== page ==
consolidation. The textbook view is that cutting government spending or raising taxes
reduces economic activity in the short term. On the other hand, a number of studies present
evidence that fiscal consolidation can stimulate the economy even in the short term.
        The notion that fiscal retrenchment stimulates growth in the short term is often
referred to as the “expansionary fiscal contractions” hypothesis. A key factor explaining such
effects is an improvement in household and business confidence.2 The papers by Giavazzi
and Pagano (1990, 1996), Alesina and Perotti (1995, 1997), and Alesina and Ardagna (1998,
2010) present evidence that fiscal consolidations have expansionary effects on output in the
short term if they are based on spending cuts.3 These studies have been highly influential in
the debate regarding the consequences of fiscal adjustment, with many subsequent studies
adopting the same methodology and finding similar results.4
        This paper questions this view. In particular, we find that the existing literature
usually identifies fiscal consolidations using a statistical concept––the increase in the
cyclically-adjusted budget balance (CAPB)––that is a highly imperfect measure of actual
policy actions. Importantly, this way of selecting cases of consolidation biases the analysis
toward downplaying contractionary effects and overstating expansionary ones. A key
problem is that cyclical adjustment methods suffer from measurement errors that are likely to
be correlated with economic developments. For example, standard cyclical-adjustment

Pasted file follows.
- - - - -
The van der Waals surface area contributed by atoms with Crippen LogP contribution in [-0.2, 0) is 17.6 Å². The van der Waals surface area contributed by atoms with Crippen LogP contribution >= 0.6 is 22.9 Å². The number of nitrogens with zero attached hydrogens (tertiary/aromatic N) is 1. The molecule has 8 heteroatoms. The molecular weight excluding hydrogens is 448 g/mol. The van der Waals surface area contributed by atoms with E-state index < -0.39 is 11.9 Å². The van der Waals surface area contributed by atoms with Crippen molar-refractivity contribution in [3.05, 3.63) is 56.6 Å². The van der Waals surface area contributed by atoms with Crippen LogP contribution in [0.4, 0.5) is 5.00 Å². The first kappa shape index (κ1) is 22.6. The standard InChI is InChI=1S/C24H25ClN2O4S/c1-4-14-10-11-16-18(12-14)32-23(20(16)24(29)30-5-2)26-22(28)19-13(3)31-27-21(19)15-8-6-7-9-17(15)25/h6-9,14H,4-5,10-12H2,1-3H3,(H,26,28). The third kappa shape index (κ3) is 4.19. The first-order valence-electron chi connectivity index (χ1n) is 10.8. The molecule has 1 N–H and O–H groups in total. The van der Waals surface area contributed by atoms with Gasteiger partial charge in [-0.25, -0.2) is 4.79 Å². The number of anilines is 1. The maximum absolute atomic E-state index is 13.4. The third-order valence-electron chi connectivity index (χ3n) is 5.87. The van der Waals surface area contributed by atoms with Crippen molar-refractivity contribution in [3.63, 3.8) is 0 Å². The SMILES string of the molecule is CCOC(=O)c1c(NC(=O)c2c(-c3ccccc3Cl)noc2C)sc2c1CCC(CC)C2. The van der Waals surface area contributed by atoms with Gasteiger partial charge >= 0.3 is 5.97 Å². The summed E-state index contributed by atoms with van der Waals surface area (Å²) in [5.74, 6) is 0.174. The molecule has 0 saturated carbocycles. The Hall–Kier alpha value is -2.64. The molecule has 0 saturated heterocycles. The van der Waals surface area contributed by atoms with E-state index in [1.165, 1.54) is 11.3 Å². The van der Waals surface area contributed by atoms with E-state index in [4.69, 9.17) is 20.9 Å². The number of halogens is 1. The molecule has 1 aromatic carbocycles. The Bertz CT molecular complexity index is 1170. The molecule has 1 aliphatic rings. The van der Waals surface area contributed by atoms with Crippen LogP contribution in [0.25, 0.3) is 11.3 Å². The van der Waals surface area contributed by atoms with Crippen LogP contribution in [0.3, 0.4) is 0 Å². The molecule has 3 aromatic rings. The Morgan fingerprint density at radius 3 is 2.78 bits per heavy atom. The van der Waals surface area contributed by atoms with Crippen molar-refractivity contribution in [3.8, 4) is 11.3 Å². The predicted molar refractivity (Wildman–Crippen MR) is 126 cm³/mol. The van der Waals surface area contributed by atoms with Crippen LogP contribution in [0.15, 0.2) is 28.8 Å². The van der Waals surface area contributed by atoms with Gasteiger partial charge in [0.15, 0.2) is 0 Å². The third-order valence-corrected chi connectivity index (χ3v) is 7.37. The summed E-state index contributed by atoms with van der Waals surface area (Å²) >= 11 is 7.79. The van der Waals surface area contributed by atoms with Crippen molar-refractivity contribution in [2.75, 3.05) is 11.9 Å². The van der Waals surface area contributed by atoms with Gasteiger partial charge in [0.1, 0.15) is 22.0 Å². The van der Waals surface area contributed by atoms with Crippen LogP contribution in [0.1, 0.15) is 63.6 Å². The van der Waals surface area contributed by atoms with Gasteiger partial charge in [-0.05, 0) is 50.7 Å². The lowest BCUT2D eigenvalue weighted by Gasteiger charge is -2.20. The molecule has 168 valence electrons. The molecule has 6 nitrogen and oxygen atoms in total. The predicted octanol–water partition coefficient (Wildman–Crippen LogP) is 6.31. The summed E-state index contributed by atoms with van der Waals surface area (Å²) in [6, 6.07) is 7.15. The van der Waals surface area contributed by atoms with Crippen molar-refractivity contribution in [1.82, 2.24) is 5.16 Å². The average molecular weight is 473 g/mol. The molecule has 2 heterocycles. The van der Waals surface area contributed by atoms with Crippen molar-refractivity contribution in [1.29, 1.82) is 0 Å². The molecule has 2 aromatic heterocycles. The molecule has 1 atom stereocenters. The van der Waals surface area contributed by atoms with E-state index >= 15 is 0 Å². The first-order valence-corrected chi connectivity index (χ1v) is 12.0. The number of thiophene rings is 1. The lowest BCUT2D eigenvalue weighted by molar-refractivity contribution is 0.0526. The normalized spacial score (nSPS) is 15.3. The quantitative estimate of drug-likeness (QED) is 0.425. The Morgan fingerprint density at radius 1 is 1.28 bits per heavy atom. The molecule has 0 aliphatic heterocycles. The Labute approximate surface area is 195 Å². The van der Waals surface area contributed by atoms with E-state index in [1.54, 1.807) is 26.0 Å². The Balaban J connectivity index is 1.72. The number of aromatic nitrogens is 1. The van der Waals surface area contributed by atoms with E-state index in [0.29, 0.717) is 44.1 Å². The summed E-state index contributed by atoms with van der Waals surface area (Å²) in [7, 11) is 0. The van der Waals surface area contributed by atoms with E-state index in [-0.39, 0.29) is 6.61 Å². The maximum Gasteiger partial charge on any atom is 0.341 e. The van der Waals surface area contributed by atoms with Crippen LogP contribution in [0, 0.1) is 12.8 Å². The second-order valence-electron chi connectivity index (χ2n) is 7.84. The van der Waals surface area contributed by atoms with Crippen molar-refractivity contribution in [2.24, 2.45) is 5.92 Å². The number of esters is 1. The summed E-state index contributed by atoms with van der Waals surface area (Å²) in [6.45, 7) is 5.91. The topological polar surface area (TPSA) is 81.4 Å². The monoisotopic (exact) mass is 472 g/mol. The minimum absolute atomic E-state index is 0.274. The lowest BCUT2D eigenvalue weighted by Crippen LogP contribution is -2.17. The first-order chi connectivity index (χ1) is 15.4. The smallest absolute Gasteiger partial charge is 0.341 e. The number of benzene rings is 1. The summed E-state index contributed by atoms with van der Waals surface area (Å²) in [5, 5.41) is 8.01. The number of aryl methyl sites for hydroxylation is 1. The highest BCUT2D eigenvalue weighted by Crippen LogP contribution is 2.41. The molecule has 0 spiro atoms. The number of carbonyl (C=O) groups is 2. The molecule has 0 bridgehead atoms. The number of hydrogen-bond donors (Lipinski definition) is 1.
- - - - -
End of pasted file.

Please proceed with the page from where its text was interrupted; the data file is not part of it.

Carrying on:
methods fail to remove swings in government tax revenue associated with asset price
movements from the fiscal data, resulting in changes in the CAPB that are not necessarily
linked to actual policy changes. In addition, the standard approach ignores the motivation
behind fiscal actions, which, as we explain below, further biases it toward understating
contractionary effects.
        To avoid the problems associated with these existing studies, we use an alternative
method for identifying periods of fiscal consolidation. In particular, our approach focuses on
fiscal policy actions intended to reduce the budget deficit. We identify the size and
motivation of legislated tax hikes and spending cuts based on accounts and records such as
OECD Economic Surveys, IMF Staff Reports, IMF Recent Economic Developments reports,
and country budget documents. Our basic strategy is similar to that of Romer and Romer


2
    For a summary of how such expansionary effects can arise in the short term, see, for example, Alesina (2010).
3
 Note that the literature on fiscal consolidation is part of a broader empirical literature on the effects of fiscal
policy, which includes, among others, the work of Blanchard and Perotti (2002), Barro and Redlick (2009), Hall
(2009), Ramey and Shapiro (1998), Ramey (2009), and Romer and Romer (2010).
4
 See, for example, Broadbent and Daly (2010), Tsibouris and others (2006), and Von Hagen and Strauch
(2001).
                                                 3

(2010), who examine the effects on U.S. output of changes in U.S. tax rates. As we explain
later on, this approach helps us obtain more accurate estimates of the effects of tax hikes and